A flag captured by US troops from Sandino's forces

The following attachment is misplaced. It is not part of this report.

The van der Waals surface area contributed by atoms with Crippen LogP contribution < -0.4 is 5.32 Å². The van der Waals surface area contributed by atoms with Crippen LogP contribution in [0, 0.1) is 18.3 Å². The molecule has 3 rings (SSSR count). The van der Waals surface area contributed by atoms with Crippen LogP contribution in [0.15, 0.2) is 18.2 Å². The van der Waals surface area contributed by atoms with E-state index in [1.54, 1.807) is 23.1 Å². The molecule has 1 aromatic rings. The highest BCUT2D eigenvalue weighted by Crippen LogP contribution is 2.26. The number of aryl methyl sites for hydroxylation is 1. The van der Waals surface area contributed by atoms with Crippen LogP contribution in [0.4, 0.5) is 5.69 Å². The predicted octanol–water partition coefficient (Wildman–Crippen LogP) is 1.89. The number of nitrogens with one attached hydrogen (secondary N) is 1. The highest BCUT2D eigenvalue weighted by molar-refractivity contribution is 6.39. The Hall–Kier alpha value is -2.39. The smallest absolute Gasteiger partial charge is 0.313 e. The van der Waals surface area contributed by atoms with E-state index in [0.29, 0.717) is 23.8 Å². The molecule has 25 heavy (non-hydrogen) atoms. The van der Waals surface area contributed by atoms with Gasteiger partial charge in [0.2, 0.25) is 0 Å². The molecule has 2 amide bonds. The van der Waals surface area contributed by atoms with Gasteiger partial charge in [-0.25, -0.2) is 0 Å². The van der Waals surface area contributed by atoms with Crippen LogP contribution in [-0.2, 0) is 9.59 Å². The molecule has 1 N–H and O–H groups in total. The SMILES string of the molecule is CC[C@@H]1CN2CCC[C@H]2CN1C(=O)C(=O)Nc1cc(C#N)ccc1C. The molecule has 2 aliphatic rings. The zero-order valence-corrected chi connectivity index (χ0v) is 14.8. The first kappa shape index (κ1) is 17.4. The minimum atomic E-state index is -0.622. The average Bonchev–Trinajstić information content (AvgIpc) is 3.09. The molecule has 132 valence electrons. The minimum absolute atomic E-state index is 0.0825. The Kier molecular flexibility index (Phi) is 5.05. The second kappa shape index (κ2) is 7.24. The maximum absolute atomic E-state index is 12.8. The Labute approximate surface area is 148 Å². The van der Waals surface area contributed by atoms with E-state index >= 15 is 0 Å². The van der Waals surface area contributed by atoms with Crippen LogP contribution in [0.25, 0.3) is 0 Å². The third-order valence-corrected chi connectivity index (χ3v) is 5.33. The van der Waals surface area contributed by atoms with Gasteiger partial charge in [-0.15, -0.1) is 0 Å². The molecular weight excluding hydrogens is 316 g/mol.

After the United States forces left Nicaragua, he put down his arms in February of 1933, and asked to set up a commune in a portion of northeast Nicaragua as a reward for his efforts. After talks with the government of Juan Bautista Sacasa, he was captured and executed in Managua on 21 February 1934 by the National Guard under the command of Anastasio Somoza García. Somoza García established a dynasty in Nicaragua. He is father to Anastasio Somoza Debayle, who was overthrown by a revolutionary group led by Carlos Fonseca, Tomas Borge and Daniel Ortega among others, which took the name of Sandinistas. The movement was formed in 1961, and took their name from Sandino. Download high resolution version (1207x926, 244 KB)A flag captured by US troops from Augusto César Sandinos forces. ... Download high resolution version (1207x926, 244 KB)A flag captured by US troops from Augusto César Sandinos forces. ... A flag is a piece of cloth flown from a pole or mast, usually intended for signaling or identification. ... Managua, with a population of about 1,617,096 in 2004, is the capital of Nicaragua and 2nd largest city in Central America. ... 1934 was a common year starting on Monday (link will take you to calendar). ... Anastasio Somoza García (1896–September 21, 1956) President of Nicaragua. ... Anastasio Somoza Debayle (December 5, 1925 - September 17, 1980) was the President of Nicaragua from 1967 to 1972 and then from 1974 to 1979. ... Carlos Fonseca Amador (born June 23, 1936 - died November 7, 1976), a revolutionary, teacher and a founder of the Frente Sandinista de Liberación Nacional ( FSLN, Sandinista National Liberation Front), was assassinated by the Guardia Nacional three years before the FSLN took power in Nicaragua. ... Ortega addresses the UN General Assembly Daniel Ortega Saavedra (born 11 November 1945) was President of Nicaragua from 1985 to 1990, during the Sandinista government, and is currently the leader of the Sandinista party. ... Sandinista! is also the name of a popular music album by The Clash. ... 1961 was a common year starting on Sunday (link will take you to calendar). ...